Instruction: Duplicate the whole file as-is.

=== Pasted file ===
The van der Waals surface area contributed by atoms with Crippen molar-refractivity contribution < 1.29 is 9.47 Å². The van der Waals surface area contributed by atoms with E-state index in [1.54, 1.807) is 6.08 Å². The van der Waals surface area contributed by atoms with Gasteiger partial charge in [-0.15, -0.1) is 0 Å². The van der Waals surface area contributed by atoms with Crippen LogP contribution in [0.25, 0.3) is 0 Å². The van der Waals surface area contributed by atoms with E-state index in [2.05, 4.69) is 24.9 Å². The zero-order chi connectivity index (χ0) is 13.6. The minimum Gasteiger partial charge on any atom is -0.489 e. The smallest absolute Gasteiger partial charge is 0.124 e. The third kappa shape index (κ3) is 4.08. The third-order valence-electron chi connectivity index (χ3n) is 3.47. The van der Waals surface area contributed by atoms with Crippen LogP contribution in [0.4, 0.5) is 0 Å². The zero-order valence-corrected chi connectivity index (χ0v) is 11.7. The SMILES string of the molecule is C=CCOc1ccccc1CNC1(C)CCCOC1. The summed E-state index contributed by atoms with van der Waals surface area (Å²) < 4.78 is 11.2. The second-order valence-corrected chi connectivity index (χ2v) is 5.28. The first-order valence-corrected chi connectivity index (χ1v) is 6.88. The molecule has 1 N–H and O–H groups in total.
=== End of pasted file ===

The van der Waals surface area contributed by atoms with Crippen molar-refractivity contribution < 1.29 is 9.47 Å². The van der Waals surface area contributed by atoms with E-state index in [1.54, 1.807) is 6.08 Å². The van der Waals surface area contributed by atoms with Gasteiger partial charge in [-0.15, -0.1) is 0 Å². The van der Waals surface area contributed by atoms with Crippen LogP contribution in [0.25, 0.3) is 0 Å². The van der Waals surface area contributed by atoms with E-state index in [2.05, 4.69) is 24.9 Å². The zero-order chi connectivity index (χ0) is 13.6. The minimum Gasteiger partial charge on any atom is -0.489 e. The smallest absolute Gasteiger partial charge is 0.124 e. The third kappa shape index (κ3) is 4.08. The third-order valence-electron chi connectivity index (χ3n) is 3.47. The van der Waals surface area contributed by atoms with Crippen LogP contribution in [0.4, 0.5) is 0 Å². The zero-order valence-corrected chi connectivity index (χ0v) is 11.7. The SMILES string of the molecule is C=CCOc1ccccc1CNC1(C)CCCOC1. The summed E-state index contributed by atoms with van der Waals surface area (Å²) < 4.78 is 11.2. The second-order valence-corrected chi connectivity index (χ2v) is 5.28. The first-order valence-corrected chi connectivity index (χ1v) is 6.88. The molecule has 1 N–H and O–H groups in total.